Here's the good news.
Managing the Australian economy just became simpler.
Until this week it genuinely wasn't clear whether Australia was heading into a recession along with the rest of the developed world or whether the government's $8.7 billion of stimulus cheques and our special position as a supplier of raw materials and to both Japan and China would save us.
Wayne Swan, Kevin Rudd and the Reserve Bank could be forgiven for not knowing quite which way to turn. No longer.
Japan takes one in every four of the export shipments that leave Australia. China took the best part of another one and was catching up fast. Both are now shrinking their operations, if not their entire economies.
JP Morgan's calculations suggest that customers making up 48 per cent of Australia's exports are headed for recession. ABN AMRO last night amended its forecast for an Australian recession...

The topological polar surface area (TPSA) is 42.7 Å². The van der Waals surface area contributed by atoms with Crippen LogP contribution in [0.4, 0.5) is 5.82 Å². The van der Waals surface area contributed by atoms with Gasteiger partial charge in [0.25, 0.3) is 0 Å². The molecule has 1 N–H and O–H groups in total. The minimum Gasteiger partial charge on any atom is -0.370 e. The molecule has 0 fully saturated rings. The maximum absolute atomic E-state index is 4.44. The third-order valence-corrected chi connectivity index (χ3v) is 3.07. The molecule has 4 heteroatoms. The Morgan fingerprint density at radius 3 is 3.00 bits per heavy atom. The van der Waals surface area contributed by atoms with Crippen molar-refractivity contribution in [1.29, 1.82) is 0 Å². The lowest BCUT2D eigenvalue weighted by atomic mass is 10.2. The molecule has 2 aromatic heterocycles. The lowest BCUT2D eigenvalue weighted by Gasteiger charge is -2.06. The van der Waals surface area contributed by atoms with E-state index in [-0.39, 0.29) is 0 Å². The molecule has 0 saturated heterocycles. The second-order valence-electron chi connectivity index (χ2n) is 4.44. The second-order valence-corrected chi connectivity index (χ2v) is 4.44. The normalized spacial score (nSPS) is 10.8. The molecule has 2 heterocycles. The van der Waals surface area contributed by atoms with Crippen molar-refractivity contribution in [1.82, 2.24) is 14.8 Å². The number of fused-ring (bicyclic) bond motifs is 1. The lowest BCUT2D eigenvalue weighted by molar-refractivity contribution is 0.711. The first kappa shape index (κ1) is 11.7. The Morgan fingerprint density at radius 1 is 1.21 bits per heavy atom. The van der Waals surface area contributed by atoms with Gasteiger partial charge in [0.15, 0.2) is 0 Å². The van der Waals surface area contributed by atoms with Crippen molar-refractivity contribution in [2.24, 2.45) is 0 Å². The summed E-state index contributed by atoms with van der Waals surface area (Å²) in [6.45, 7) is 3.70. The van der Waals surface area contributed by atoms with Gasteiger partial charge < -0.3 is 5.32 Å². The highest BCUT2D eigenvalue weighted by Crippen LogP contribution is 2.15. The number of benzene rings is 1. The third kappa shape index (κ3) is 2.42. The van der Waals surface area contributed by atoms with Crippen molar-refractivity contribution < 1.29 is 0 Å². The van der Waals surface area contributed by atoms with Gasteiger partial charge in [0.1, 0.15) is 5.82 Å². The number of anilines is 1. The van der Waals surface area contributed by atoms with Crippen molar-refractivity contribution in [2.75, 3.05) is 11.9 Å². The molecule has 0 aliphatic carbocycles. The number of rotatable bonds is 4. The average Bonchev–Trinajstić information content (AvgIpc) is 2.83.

It deepened it.
There's now no doubt about the direction in which we are heading and no doubt about the directions in which the Reserve Bank and our leaders should move.
A cut in interest rates of another 1.00 percentage points next month is now entirely likely, as are tens of billions of dollars more government spending and tax cuts that will push the budget well into the red.
They won't manage to stop a recession. But they might manage to make it shallow and to keep the jump in unemployment to just a few percentage points instead of the five or so per cent we got last time.